Joseph Mallord William Turner

?Scotswood Suspension Bridge, near Newcastle; Bridgnorth from the South; a Sailing Boat; Peveril Castle and Peak Cavern, Castleton

?1831

View this artwork by appointment, at Tate Britain's Prints and Drawings Rooms

Artist
Joseph Mallord William Turner 1775–1851
Medium
Graphite on paper
Dimensions
Support: 191 x 114 mm
Collection
Tate
Acquisition
Accepted by the nation as part of the Turner Bequest 1856
Reference
D22151
Turner Bequest CCXXXIX 1

Catalogue entry

With the page turned vertically, Turner has made a miscellaneous group of sketches. At the top is a slight drawing, apparently showing a bridge with an arch above it at the far end. It resembles the Scotswood Suspension Bridge or Chain Bridge, about three miles west up the River Tyne from Newcastle, which was supported from a pair of plain, monumental arches. The bridge had only just opened in 1831; it was demolished when the present road bridge was built alongside in 1967.1 For other Newcastle views see under folio 8 recto (D22163).
Across the centre is a distant view of the small town of Bridgnorth, Shropshire, looking north across the fields west of the River Severn. The viewpoint is approximately where the town’s southern by-pass now crosses the river, and the scene is much the same, apart from a few additional houses in the valley and trees on the hill beyond, where the leaning ruins of Bridgnorth Castle, the dome of St Mary Magdalene’s Church and the tower of St Leonard’s are seen from left to right.
Turner had drawn Bridgnorth’s ancient bridge on his 1794 tour through the Midlands in the Matlock sketchbook (Tate D00227, D00228; Turner Bequest XIX 19, 20), leading to a lost watercolour2 which was engraved for the Copper-Plate Magazine in 1795 (Tate impressions: T05886, T05887). By 1831 the bridge had been replaced by a grander structure by the renowned engineer Thomas Telford (1757–1834), who also designed the classical St Mary’s Church, overlooking the Severn; see under D22161. A Turner watercolour of about 1798 has in recent years been called ‘Bridgnorth on the River Severn’ (private collection); it shows a church above the bend of a river, supposedly St Mary’s (although any resemblance appears fortuitous), and is based on a small watercolour River Landscape by his friend Thomas Girtin (1775–1802; Huntington Library, San Marino, California).3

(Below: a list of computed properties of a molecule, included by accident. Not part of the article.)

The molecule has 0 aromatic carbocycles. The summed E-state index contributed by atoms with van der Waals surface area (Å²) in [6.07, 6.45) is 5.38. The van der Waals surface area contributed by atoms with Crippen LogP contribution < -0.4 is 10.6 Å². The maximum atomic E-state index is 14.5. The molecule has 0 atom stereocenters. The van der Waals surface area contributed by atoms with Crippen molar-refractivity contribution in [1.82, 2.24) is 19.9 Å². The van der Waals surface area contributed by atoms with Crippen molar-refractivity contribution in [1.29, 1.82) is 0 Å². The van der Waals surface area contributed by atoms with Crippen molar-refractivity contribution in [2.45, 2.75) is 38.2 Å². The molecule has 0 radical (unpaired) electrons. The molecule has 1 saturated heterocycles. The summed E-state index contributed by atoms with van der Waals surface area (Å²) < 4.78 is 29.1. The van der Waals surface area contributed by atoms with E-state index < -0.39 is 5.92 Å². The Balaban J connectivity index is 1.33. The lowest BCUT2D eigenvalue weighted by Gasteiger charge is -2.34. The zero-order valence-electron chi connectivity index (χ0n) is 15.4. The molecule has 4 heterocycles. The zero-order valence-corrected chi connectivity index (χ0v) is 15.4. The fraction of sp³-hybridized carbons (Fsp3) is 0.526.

Bridgnorth is midway along the Severn between Worcester and Shrewsbury, also recorded extensively in this sketchbook (see the Introduction). There are similar views of the town on folios 77verso–78 recto (D22292, D22293; Turner Bequest CCXXXIX 76a, 77), 79 recto (D22295; Turner Bequest CCXXXIX 78), and 79 verso–80 recto (D22296, D22297; Turner Bequest CCXXXIX 78a, 79), with others on folios 6 verso–7 recto, 11 verso, 12 recto, 30 verso (D41054, D22161, D22170, D22171, D22205), and 73 verso–74 recto, 74 verso, 75 recto, 75 verso–76 recto, 76 verso, 77 recto, 78 verso, 80 verso–81 recto and 84 recto (D22284–D22291, D22294, D22298, D22299, D22305; Turner Bequest CCXXXIX 72a, 73, 73a, 74, 74a, 75, 75a, 76, 77a, 79a, 80, 83).
1
See ‘Fact Files: The Scotswood Bridges’, Tyne & Wear Archives & Museums, accessed 22 November 2013, http://www.twmuseums.org.uk/discovery/buildingbridges/the-scotswood-bridges/, giving the grand opening as 16 September, just a few days before Turner would have passed through Newcastle (see the sketchbook’s introduction), although other sources give the date as 16 April, including E. Mackenzie and M. Ross, An Historical, Topographical, and Descriptive View of the County Palatine of Durham, Newcastle 1834, vol.I, p.201.
2
Andrew Wilton, J.M.W. Turner: His Life and Work, Fribourg 1979, p.311 no.90.
3
See entry for the Turner work by Lindsay Stainton in Andrew Clayton-Payne [stock catalogue], London 2007, p.28, reproduced in colour p.29.

Matthew Imms
April 2014

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